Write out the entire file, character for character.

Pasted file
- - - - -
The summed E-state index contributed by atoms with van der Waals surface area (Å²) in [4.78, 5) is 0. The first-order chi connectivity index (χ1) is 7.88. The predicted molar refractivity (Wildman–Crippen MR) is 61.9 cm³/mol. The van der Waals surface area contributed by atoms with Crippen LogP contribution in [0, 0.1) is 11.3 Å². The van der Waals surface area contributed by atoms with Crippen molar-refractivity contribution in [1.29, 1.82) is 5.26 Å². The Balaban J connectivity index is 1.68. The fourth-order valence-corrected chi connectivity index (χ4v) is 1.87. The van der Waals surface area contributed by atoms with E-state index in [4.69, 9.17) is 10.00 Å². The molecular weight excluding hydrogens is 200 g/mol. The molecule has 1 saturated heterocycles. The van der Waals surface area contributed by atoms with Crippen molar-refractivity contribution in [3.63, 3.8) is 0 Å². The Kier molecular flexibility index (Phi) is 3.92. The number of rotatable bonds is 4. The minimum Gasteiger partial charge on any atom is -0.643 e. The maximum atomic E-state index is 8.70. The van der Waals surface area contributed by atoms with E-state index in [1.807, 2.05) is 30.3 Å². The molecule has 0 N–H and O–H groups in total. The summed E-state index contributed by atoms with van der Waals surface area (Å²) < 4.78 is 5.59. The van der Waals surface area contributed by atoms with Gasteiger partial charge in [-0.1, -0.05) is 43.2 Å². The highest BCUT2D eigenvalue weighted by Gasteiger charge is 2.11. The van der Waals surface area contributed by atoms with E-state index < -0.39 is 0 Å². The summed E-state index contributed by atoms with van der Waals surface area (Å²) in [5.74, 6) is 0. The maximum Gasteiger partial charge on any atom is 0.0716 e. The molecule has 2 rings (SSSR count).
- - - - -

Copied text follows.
The summed E-state index contributed by atoms with van der Waals surface area (Å²) in [4.78, 5) is 0. The first-order chi connectivity index (χ1) is 7.88. The predicted molar refractivity (Wildman–Crippen MR) is 61.9 cm³/mol. The van der Waals surface area contributed by atoms with Crippen LogP contribution in [0, 0.1) is 11.3 Å². The van der Waals surface area contributed by atoms with Crippen molar-refractivity contribution in [1.29, 1.82) is 5.26 Å². The Balaban J connectivity index is 1.68. The fourth-order valence-corrected chi connectivity index (χ4v) is 1.87. The van der Waals surface area contributed by atoms with E-state index in [4.69, 9.17) is 10.00 Å². The molecular weight excluding hydrogens is 200 g/mol. The molecule has 1 saturated heterocycles. The van der Waals surface area contributed by atoms with Crippen molar-refractivity contribution in [3.63, 3.8) is 0 Å². The Kier molecular flexibility index (Phi) is 3.92. The number of rotatable bonds is 4. The minimum Gasteiger partial charge on any atom is -0.643 e. The maximum atomic E-state index is 8.70. The van der Waals surface area contributed by atoms with E-state index in [1.807, 2.05) is 30.3 Å². The molecule has 0 N–H and O–H groups in total. The summed E-state index contributed by atoms with van der Waals surface area (Å²) < 4.78 is 5.59. The van der Waals surface area contributed by atoms with Gasteiger partial charge in [-0.1, -0.05) is 43.2 Å². The highest BCUT2D eigenvalue weighted by Gasteiger charge is 2.11. The van der Waals surface area contributed by atoms with E-state index < -0.39 is 0 Å². The summed E-state index contributed by atoms with van der Waals surface area (Å²) in [5.74, 6) is 0. The maximum Gasteiger partial charge on any atom is 0.0716 e. The molecule has 2 rings (SSSR count).